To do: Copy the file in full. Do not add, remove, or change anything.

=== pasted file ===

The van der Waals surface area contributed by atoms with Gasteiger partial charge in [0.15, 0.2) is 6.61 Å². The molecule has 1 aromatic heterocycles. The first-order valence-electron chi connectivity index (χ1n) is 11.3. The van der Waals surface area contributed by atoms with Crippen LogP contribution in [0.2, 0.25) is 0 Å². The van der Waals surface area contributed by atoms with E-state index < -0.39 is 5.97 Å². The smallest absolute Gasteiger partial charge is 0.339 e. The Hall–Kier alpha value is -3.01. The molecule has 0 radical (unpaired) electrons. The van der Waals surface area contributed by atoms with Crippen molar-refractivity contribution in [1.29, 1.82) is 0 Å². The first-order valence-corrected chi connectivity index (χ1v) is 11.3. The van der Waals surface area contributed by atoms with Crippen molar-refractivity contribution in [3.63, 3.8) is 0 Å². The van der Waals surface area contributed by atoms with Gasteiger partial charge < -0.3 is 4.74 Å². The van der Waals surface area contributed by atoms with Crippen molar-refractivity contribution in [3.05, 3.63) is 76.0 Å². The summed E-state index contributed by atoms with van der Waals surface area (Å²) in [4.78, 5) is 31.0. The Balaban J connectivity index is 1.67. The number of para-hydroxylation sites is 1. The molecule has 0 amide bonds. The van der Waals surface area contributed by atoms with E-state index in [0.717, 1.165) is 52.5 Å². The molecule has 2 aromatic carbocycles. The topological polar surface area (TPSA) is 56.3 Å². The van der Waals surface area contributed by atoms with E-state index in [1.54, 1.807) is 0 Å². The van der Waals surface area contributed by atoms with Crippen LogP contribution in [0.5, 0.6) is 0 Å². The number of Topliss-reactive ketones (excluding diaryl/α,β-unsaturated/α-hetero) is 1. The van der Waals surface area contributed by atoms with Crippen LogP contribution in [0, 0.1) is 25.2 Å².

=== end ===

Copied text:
The van der Waals surface area contributed by atoms with Gasteiger partial charge in [0.15, 0.2) is 6.61 Å². The molecule has 1 aromatic heterocycles. The first-order valence-electron chi connectivity index (χ1n) is 11.3. The van der Waals surface area contributed by atoms with Crippen LogP contribution in [0.2, 0.25) is 0 Å². The van der Waals surface area contributed by atoms with E-state index < -0.39 is 5.97 Å². The smallest absolute Gasteiger partial charge is 0.339 e. The Hall–Kier alpha value is -3.01. The molecule has 0 radical (unpaired) electrons. The van der Waals surface area contributed by atoms with Crippen molar-refractivity contribution in [1.29, 1.82) is 0 Å². The first-order valence-corrected chi connectivity index (χ1v) is 11.3. The van der Waals surface area contributed by atoms with Crippen molar-refractivity contribution in [3.63, 3.8) is 0 Å². The van der Waals surface area contributed by atoms with Gasteiger partial charge < -0.3 is 4.74 Å². The van der Waals surface area contributed by atoms with Crippen molar-refractivity contribution in [3.05, 3.63) is 76.0 Å². The summed E-state index contributed by atoms with van der Waals surface area (Å²) in [4.78, 5) is 31.0. The Balaban J connectivity index is 1.67. The number of para-hydroxylation sites is 1. The molecule has 0 amide bonds. The van der Waals surface area contributed by atoms with E-state index in [0.717, 1.165) is 52.5 Å². The molecule has 2 aromatic carbocycles. The topological polar surface area (TPSA) is 56.3 Å². The van der Waals surface area contributed by atoms with E-state index in [1.54, 1.807) is 0 Å². The van der Waals surface area contributed by atoms with Crippen LogP contribution in [0.5, 0.6) is 0 Å². The number of Topliss-reactive ketones (excluding diaryl/α,β-unsaturated/α-hetero) is 1. The van der Waals surface area contributed by atoms with Crippen LogP contribution in [0, 0.1) is 25.2 Å².